Colleagues who understand and support our campaign to Stamp Out Casual Contracts understand that casualisation is both an industrial and an equality issue. Its pernicious effects manifest in ways that affect all workers in post-16 education. Heavy workloads and erosion of pay in tertiary education are underwritten by patterns of increasing casualisation. It affects students too. Staff on part time contracts are working disproportionate amounts of overtime, in many cases undertaking workloads more appropriate to full time staff. Hourly paid staff are frequently required to undertake far more work than is possible to do in the hours for which they are paid. UCU is pursuing a complaint to the European Commission because changes to the law mean that since April 2013 employers no longer need to include fixed term employees in collective redundancy consultations. This discriminates against workers on the very basis of their fixed-term employment status.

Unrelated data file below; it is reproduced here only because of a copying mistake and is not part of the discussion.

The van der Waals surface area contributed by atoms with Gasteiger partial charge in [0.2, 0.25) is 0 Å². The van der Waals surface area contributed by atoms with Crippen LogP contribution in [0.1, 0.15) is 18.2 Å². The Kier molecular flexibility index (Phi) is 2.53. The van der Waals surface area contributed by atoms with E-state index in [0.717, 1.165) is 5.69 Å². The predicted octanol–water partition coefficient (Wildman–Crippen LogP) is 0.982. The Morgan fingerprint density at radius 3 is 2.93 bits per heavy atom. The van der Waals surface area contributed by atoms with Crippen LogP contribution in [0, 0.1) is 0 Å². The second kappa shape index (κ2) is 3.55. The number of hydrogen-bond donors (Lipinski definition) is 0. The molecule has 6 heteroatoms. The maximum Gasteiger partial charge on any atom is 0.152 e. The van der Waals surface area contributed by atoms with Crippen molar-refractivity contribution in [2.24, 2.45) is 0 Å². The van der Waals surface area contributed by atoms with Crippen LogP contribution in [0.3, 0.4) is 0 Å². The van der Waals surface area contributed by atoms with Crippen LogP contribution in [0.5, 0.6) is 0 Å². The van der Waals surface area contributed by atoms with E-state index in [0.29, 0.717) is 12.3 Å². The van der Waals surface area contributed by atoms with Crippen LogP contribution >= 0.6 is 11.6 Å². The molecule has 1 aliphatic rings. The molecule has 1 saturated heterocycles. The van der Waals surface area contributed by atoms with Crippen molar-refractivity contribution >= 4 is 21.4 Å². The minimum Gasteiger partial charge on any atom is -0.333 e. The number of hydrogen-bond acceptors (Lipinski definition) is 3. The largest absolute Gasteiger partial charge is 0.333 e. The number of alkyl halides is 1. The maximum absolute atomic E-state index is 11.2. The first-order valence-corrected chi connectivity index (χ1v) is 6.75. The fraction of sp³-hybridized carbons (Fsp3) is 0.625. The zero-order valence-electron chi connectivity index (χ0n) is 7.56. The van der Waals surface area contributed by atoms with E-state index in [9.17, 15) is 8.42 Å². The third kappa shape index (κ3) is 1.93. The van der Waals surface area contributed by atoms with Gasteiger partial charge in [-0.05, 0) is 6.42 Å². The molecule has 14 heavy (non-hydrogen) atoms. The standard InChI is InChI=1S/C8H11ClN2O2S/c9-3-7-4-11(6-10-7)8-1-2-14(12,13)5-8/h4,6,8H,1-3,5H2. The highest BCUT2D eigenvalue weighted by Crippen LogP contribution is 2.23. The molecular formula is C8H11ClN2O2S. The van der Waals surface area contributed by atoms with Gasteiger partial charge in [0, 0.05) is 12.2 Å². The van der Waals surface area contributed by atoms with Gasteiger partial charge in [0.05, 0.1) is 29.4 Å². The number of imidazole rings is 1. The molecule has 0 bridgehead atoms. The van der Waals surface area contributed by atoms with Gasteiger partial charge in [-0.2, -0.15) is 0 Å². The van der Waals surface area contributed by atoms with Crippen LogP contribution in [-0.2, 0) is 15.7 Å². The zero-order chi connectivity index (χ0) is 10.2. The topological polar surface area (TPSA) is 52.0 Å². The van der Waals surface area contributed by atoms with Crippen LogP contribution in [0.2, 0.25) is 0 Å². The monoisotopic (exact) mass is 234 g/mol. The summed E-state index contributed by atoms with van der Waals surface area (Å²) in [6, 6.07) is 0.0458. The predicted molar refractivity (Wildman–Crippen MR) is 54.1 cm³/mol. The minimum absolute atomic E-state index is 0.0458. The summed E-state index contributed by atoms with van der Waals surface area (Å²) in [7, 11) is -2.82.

Now is the time to organise more than ever before
There are many ways to join the campaign and to show your support, whether or not you are currently on a casualised contract. For example:
- Get in touch with your branch to share your experiences
- Organise! Call meetings for staff on casualised contracts to reach out to fellow colleagues
- Participate! Go to meetings, use the Anti-Casualisation Email Network and @UCUAnti_Cas: share ideas and campaign strategy
- Put up posters! This is a great one for all staff to display!
- Submit your solidarity photos to the Collage 4 The Casualised
- Check out the rest of our online resources
- Start planning for the 2014 Day of Action (Spring date TBC) – meanwhile some highlights from 2013
Share your ideas with us, and don’t forget to get your branch to elect and register delegates for the 2014 Annual Meeting of Staff on Casualised Contracts on 28 February: watch out for updates about how to register!
Vicky Blake is the current UCU Anti-Casualisation Committee Chair & NEC Representative of Staff on Casualised Contracts in Higher Education